Suppress or Express

The perceived function of fashion is an inherent contradiction—oscillating between an artificial construction to be utilized, recycled, and disposed of by the individual, and a means for self-expression. Fashion insists on its function as costume—an image that can be created and recreated for others to see. But it also paradoxically asserts that one’s choice in clothing is somehow a true representation of self. Such a contradiction is less a flaw of the industry or a naïve illusion, and more a reflection of our own conflicted view of what fashion allows us to do.

Cindy Sherman, a high-profile photographer, has been illustrating and critiquing this social paradox in her work since the 1970s. In her emblematic untitled film stills where she enacts various social roles and stereotypes. However, we do not get a sense of who Sherman is as an individual, but of the role Sherman is playing in a complicated process of dressing up and documentation. Commissioned by Pop Magazine for their Autumn/Winter 2010 issue and given access to the entire archive of Chanel haute couture, Sherman produced a bookzine of manipulated photographs of herself dressed in a hodgepodge of outfits. In them she embodies various personalities against the background of a whimsical and fantastical foggy landscape. Taking the revered articles of clothing as literal costume, Sherman dons several wigs, distorts the background, strikes various poses, and digitally alters her face. The result is a myriad of images: translucent flailing witches, a youthful brunette caught by surprise, a silver-haired bride shrouded in a veil and dress of ostrich feathers. The interaction between Sherman and fashion goes beyond Sherman’s role as an artist, as can be seen in Balenciaga’s Fall 2010 collection. Balenciaga’s creative director Nicolas Ghesquière translates her discussion of construction back into clothing, encasing models in stiff, structured neoprene, densely layered with fragments of quotations by Sherman.

But instead of limiting this relationship to Pop Magazine and Balenciaga, high fashion’s affinity for an artist who insists and demonstrates that appearances and conventions are inherently constructed must be further examined.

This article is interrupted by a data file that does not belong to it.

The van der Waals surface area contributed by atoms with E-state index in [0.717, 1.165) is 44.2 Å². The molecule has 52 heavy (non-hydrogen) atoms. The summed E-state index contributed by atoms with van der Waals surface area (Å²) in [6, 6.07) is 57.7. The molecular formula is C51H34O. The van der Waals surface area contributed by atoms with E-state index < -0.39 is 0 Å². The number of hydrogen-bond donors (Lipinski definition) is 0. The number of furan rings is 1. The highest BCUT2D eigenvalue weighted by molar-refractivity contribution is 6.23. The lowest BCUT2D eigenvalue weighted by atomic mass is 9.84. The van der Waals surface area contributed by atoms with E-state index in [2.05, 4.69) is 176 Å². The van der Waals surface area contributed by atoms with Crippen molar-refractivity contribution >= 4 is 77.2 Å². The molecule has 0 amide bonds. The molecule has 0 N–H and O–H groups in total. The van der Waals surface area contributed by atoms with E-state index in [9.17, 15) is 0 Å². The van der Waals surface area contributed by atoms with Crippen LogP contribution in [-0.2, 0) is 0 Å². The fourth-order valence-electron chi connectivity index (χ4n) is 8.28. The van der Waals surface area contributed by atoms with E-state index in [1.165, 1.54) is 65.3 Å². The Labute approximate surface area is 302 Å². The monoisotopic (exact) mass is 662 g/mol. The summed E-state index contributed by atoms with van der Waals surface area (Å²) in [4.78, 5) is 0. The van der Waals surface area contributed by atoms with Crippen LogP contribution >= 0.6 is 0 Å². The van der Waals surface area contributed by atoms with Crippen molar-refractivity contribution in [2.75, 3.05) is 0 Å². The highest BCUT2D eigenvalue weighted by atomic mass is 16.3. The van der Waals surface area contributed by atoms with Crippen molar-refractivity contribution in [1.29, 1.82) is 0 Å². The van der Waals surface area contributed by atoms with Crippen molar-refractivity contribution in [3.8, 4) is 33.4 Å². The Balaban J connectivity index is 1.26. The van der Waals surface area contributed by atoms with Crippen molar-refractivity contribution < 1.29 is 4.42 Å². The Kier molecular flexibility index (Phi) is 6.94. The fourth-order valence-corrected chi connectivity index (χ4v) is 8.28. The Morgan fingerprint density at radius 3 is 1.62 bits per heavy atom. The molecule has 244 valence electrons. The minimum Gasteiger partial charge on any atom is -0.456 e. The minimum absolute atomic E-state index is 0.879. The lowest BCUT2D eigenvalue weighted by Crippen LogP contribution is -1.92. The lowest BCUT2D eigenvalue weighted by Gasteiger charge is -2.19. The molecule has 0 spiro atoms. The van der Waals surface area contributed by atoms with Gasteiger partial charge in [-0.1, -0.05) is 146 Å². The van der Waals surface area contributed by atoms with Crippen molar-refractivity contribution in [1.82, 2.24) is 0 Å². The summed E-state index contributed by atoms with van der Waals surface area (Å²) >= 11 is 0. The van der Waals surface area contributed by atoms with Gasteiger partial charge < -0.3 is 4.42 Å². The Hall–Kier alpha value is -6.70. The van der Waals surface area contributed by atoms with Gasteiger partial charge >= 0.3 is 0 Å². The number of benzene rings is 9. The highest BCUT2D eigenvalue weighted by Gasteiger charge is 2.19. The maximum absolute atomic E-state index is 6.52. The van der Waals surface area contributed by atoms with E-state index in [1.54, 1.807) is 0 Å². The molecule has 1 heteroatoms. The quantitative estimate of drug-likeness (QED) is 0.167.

It is clear that Sherman’s process of shifting, constructing, and fulfilling numerous roles is not so different from expectations of the fashion industry itself. Fashion is characterized and defined by this transience and disposability or Sherman’s construction and reconstruction. Her use of Chanel haute couture is eerily similar to fashion’s own aspiration to produce and transform of appearance. Take for instance the month-long extravaganza that is constituted by the respective Fashion Weeks in New York, London, Milan, and Paris. Models are cast in multiple shows a day. They can go from having white clay sculpted into their hair, to donning black Joan Jett wigs to dying their, hair peroxide blonde in a few hours. And that’s just hair.

Designers are expected to reinvent and reinterpret themselves each season; to produce something novel, intriguing, and relevant. In three seasons, Alexander Wang has gone from a riff on American sportswear to dark deconstructed Wall Street suits to all-white ensembles that wandered between strong structure and loose drapery. As a result, the expectation for the consumer is to do the same.

This does not have to be done at the speed of Vogue Nippon editor Anna Dello Russo having three extravagant outfit changes each day of Milan Fashion Week or a minor celebrity stalking trends to make best-dressed lists. It can, however, be achieved at a more practical and realistic level—jeans that go from bootcut to skinny to jegging to boyfriend, skirts that transition from mini to maxi, sweaters that phase from cropped and tight to chunky knits.

Yet, the fashion industry stops short of Sherman. It is unwilling to relinquish the myth of fashion’s capacity for self-expression, reflecting our own discomfort with the thought that appearance can be manipulated and boiled down to artifice.

Magazines, which promote these ideas of transformation in their spectacular photo shoots and advertisements, simultaneously insist on the ability of clothing to represent and express the self. Style advice and advertisements assert that the right garment, hairstyle, and beauty product can somehow let your “true self” and “inner beauty” shine through. Or maybe this paradox is most obvious in the phenomenon of street-style photography. With it the industry segregates high fashion and personal style, as if the two were not as muddled on the sidewalks as on the runway.

In some sense, I think the industry’s unwillingness or reluctance to go as far as Sherman in declaring that all presentations of ourselves are automatically artificial and constructed is partially our own. We want to believe in the ability to consistently change our appearances and refashion ourselves if need be. Nevertheless, we are also not quite ready to abandon the idea that we can express the truth within us if we want to.

—Columnist Kristie T. La can be reached at kla@college.harvard.edu.

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